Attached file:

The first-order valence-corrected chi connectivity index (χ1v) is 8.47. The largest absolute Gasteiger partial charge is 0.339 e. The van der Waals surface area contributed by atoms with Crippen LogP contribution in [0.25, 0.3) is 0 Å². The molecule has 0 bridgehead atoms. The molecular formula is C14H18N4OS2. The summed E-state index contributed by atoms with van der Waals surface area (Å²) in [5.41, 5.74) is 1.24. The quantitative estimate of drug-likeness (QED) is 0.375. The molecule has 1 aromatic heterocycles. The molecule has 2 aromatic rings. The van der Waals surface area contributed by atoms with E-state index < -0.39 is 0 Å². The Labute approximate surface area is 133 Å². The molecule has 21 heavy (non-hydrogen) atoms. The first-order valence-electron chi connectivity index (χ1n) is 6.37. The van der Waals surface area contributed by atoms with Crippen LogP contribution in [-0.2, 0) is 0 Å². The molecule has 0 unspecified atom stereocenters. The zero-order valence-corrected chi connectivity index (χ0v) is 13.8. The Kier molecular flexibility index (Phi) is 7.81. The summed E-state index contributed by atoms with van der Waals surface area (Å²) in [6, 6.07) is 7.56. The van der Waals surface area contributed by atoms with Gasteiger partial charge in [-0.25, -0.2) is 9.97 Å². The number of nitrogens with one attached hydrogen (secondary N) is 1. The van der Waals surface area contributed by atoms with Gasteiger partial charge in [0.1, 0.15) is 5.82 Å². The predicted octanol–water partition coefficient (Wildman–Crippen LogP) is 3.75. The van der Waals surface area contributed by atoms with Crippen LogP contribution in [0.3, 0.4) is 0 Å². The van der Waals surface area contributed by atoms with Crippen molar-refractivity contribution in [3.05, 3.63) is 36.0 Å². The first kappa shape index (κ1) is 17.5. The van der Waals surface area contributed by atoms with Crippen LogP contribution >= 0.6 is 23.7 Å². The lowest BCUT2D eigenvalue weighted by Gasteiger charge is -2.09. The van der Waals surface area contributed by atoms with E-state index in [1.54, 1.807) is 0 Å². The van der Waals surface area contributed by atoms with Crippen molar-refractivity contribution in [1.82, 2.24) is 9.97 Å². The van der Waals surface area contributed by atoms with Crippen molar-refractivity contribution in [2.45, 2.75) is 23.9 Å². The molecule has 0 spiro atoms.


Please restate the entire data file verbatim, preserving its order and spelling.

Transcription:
The first-order valence-corrected chi connectivity index (χ1v) is 8.47. The largest absolute Gasteiger partial charge is 0.339 e. The van der Waals surface area contributed by atoms with Crippen LogP contribution in [0.25, 0.3) is 0 Å². The molecule has 0 bridgehead atoms. The molecular formula is C14H18N4OS2. The summed E-state index contributed by atoms with van der Waals surface area (Å²) in [5.41, 5.74) is 1.24. The quantitative estimate of drug-likeness (QED) is 0.375. The molecule has 1 aromatic heterocycles. The molecule has 2 aromatic rings. The van der Waals surface area contributed by atoms with E-state index < -0.39 is 0 Å². The Labute approximate surface area is 133 Å². The molecule has 21 heavy (non-hydrogen) atoms. The first-order valence-electron chi connectivity index (χ1n) is 6.37. The van der Waals surface area contributed by atoms with Crippen LogP contribution in [-0.2, 0) is 0 Å². The molecule has 0 unspecified atom stereocenters. The zero-order valence-corrected chi connectivity index (χ0v) is 13.8. The Kier molecular flexibility index (Phi) is 7.81. The summed E-state index contributed by atoms with van der Waals surface area (Å²) in [6, 6.07) is 7.56. The van der Waals surface area contributed by atoms with Gasteiger partial charge in [-0.25, -0.2) is 9.97 Å². The number of nitrogens with one attached hydrogen (secondary N) is 1. The van der Waals surface area contributed by atoms with Gasteiger partial charge in [0.1, 0.15) is 5.82 Å². The predicted octanol–water partition coefficient (Wildman–Crippen LogP) is 3.75. The van der Waals surface area contributed by atoms with Crippen LogP contribution in [0.3, 0.4) is 0 Å². The van der Waals surface area contributed by atoms with Crippen molar-refractivity contribution in [3.05, 3.63) is 36.0 Å². The first kappa shape index (κ1) is 17.5. The van der Waals surface area contributed by atoms with Crippen LogP contribution >= 0.6 is 23.7 Å². The lowest BCUT2D eigenvalue weighted by Gasteiger charge is -2.09. The van der Waals surface area contributed by atoms with E-state index in [1.54, 1.807) is 0 Å². The van der Waals surface area contributed by atoms with Crippen molar-refractivity contribution in [1.82, 2.24) is 9.97 Å². The van der Waals surface area contributed by atoms with Crippen molar-refractivity contribution in [2.45, 2.75) is 23.9 Å². The molecule has 0 spiro atoms.